Master of Arts (M.A.)
Degree Granting Department
Michelle Hughes Miller, Ph.D.
Helis Sikk, Ph.D.
Kimberly Golombisky, Ph.D.
Caribbean, postcolonial studies, inequality, law, sexual Assault, sexuality, queer criminology
Based on colonial and neocolonial models of oppression, Jamaica has adopted many laws, policies, and systems mandated by the British monarchy. Many of these laws contain anti-LGBTQ+ policies which remain in effect today. To address the criminalization of LGBTQ+ identities, I used queer theory and queer criminology to analyse the ways Jamaica constructs LGBTQ+ people as criminals and how they are treated in the legal and criminal justice systems from a postcolonial standpoint. Using a qualitative text-based feminist and queer policy analysis, I investigated social, legal, and colonial influences on current anti-LGBTQ+ policy by looking at the Offences Against the Person Act (OAPA) and the Sexual Offences Act (SOA). Through unpacking the colonial and postcolonial meanings of these active anti-LGBTQ+ laws, I found that while the laws criminalize gay Jamaicans through heterosexual- and gender-specific language used in the acts, the primary purpose of these laws is to legalize and encourage violence and discrimination against LGBTQ+ people. These laws emphasize outdated notions of sex and sexuality where men receive little protection from sexual assault due to the government’s refusal to overturn the anti-LGBTQ+ laws. In addition to discrimination and a lack of protection, the maintenance of these laws promotes several system outcomes for LGBTQ+ people in Jamaica’s legal and criminal justice systems, such as adverse effects in politics, policing, and experiences of incarceration. I conclude that these anti-LGBTQ+ laws are the remnants of a colonial heteropatriarchal system that must be removed to promote sovereignty, equality, and to move away from colonial and neocolonial models of oppression.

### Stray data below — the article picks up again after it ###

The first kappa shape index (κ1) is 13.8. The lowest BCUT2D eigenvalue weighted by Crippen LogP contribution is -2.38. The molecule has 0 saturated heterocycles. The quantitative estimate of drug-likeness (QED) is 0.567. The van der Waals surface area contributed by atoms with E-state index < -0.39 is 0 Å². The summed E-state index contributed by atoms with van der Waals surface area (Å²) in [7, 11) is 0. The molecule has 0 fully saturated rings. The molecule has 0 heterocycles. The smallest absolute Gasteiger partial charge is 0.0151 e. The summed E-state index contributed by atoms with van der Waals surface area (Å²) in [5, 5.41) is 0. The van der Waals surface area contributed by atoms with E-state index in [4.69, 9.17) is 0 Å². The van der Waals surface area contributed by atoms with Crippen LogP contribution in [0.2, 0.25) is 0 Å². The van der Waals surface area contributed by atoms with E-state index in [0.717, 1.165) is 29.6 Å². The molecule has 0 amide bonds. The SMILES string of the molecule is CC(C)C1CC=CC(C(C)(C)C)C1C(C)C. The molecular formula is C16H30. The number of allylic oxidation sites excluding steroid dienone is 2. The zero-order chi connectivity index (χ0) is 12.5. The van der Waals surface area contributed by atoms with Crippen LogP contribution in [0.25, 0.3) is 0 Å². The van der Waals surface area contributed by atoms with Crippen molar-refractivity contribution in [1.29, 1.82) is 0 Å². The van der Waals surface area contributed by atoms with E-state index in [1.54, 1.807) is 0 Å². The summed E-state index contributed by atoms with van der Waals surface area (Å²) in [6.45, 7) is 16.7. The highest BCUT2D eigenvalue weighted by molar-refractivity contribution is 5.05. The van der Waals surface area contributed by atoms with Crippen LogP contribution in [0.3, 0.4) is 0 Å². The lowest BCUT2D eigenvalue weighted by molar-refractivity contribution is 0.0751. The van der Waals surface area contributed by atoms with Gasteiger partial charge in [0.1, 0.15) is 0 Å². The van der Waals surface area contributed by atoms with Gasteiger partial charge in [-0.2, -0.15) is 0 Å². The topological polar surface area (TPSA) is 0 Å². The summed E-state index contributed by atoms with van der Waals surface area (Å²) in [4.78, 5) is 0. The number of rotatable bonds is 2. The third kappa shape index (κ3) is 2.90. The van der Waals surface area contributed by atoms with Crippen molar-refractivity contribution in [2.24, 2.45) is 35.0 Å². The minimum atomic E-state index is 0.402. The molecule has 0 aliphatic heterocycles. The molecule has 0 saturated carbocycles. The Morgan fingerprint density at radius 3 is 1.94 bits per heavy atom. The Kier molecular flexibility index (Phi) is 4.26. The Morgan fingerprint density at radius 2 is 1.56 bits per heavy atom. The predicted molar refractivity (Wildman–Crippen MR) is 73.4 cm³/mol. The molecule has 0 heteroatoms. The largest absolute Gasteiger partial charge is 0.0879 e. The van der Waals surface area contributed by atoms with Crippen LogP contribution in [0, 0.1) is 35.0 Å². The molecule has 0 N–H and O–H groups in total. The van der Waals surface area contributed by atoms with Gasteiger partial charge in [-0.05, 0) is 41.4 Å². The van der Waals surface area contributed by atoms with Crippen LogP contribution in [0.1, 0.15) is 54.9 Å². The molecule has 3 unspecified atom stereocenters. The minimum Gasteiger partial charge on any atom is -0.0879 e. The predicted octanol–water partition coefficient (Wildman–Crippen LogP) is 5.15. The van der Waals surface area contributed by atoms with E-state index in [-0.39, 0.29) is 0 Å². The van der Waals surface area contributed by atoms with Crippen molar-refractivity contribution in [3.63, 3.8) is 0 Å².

Scholar Commons Citation
Knowles, Zoe C., "Criminalizing LGBTQ+ Jamaicans: Social, Legal, and Colonial Influences on Homophobic Policy" (2021). Graduate Theses and Dissertations.